Our house has lots of dusty boxes that came from the houses of deceased family members. There’s the box of stuff from my father’s bachelor brother, William “Bud” Buzzell, who served on an LST during World War II and who sold me my first car for a dollar. There are several boxes from my mother’s mother, Thelma Jane MacLean, about whose Telluride parents I have written before.
Not to be outdone by my family’s packrat tendencies, we also have boxes from my husband Scott’s Inglis, Milne, Munroe, and MacCuish ancestors. The Inglis family hailed from Galashiels, south of Edinburgh; the Milnes were from Inverness in the Scottish Highlands. The Munroes left Scotland to settle in Cape Breton, Nova Scotia. We believe the MacCuishes emigrated from the island of North Uist in Scotland’s Outer Hebrides to Newfoundland.
In one of Scott’s boxes, we found seventeen pages of photos taken probably about 1900 and pasted into a little album. The contents of the various boxes has been mixed up over the years, so we aren’t sure to which family the person who owned or took the photos belonged. The images depict what seem to be everyday scenes in a turn-of-the-century coastal (perhaps island?) community. By sharing them here, I hope you will enjoy them and that someone may be able to help identify where they were taken.
The photographer took the time to create the lovely panoramic view at the top of the page, which shows a cemetery in the lower right corner. Many of the buildings seen here are repeated in the other shots.
These two shots nearly create another panorama. In both, the same lighthouse is visible at the top of a far hill. I wonder if the photographer stood at the lighthouse to take the two shots for the previous panorama?
An unusual house with eight windows on one end appears at the left in this low-tide shot. Perhaps it still stands? Look closely; there is a woman sitting on the side of the boat to the right of the shack in front of stacks of arch-type lobster traps.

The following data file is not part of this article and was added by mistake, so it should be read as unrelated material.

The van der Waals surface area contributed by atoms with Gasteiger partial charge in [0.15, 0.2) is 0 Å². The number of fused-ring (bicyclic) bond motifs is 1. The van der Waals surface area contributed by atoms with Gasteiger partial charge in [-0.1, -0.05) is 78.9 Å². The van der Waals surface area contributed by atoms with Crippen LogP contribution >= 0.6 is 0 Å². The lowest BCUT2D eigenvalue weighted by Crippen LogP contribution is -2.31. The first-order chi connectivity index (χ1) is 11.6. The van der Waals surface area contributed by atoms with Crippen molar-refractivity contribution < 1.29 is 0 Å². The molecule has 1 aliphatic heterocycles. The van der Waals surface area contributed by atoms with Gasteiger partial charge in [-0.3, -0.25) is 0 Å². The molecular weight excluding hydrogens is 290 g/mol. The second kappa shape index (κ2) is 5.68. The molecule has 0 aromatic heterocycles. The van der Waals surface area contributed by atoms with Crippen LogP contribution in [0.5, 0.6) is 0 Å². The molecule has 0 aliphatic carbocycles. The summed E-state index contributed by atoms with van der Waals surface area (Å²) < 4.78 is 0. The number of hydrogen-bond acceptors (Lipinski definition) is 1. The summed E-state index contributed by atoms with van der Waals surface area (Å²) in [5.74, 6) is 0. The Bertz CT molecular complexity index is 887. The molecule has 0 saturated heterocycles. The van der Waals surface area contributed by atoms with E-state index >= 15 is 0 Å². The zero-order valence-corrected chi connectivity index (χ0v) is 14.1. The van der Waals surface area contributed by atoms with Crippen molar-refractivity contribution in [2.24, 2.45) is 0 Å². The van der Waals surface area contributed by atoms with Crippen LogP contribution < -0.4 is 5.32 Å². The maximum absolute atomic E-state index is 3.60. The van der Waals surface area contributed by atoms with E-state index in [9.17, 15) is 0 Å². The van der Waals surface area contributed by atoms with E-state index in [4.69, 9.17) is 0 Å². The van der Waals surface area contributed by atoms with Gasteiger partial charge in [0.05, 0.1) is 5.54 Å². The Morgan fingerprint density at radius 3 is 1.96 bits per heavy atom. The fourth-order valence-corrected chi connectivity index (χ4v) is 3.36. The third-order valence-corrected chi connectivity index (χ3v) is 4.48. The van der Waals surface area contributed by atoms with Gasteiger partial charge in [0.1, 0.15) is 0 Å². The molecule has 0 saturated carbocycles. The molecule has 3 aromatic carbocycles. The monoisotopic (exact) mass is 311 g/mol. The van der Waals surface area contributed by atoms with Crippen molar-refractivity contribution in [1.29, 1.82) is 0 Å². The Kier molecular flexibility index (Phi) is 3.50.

If only the photographer had moved his focus to the left, we would have had more of the sign that hangs over the door of the left-hand shack as a clue to the location of the photos! Note the man with his skiff on the beach.
This closer view of the village reveals a solitary bovine.
Does anyone recognize the shape of this small harbor? The white area on the horizon to the right of center is a sailing ship.
Perhaps people today still enjoy the view from this spot, as the couple here is doing.
Could this be the same woman reclining in front of the tree? The shape of the rocks forming the nearer point of land is somewhat memorable, at least in conjunction with the more distant point.
About Sharon Inglis
In nearly 30 years in the educational publishing industry, Sharon developed and directed the production of French, Spanish, Italian, German, social studies, science, and math textbook programs for secondary school and higher education. She is very happy to be at NEHGS and applying her editorial and project management skills to Newbury Street Press publications, theMayflower Descendant journal, and whatever else comes her way!View all posts by Sharon Inglis →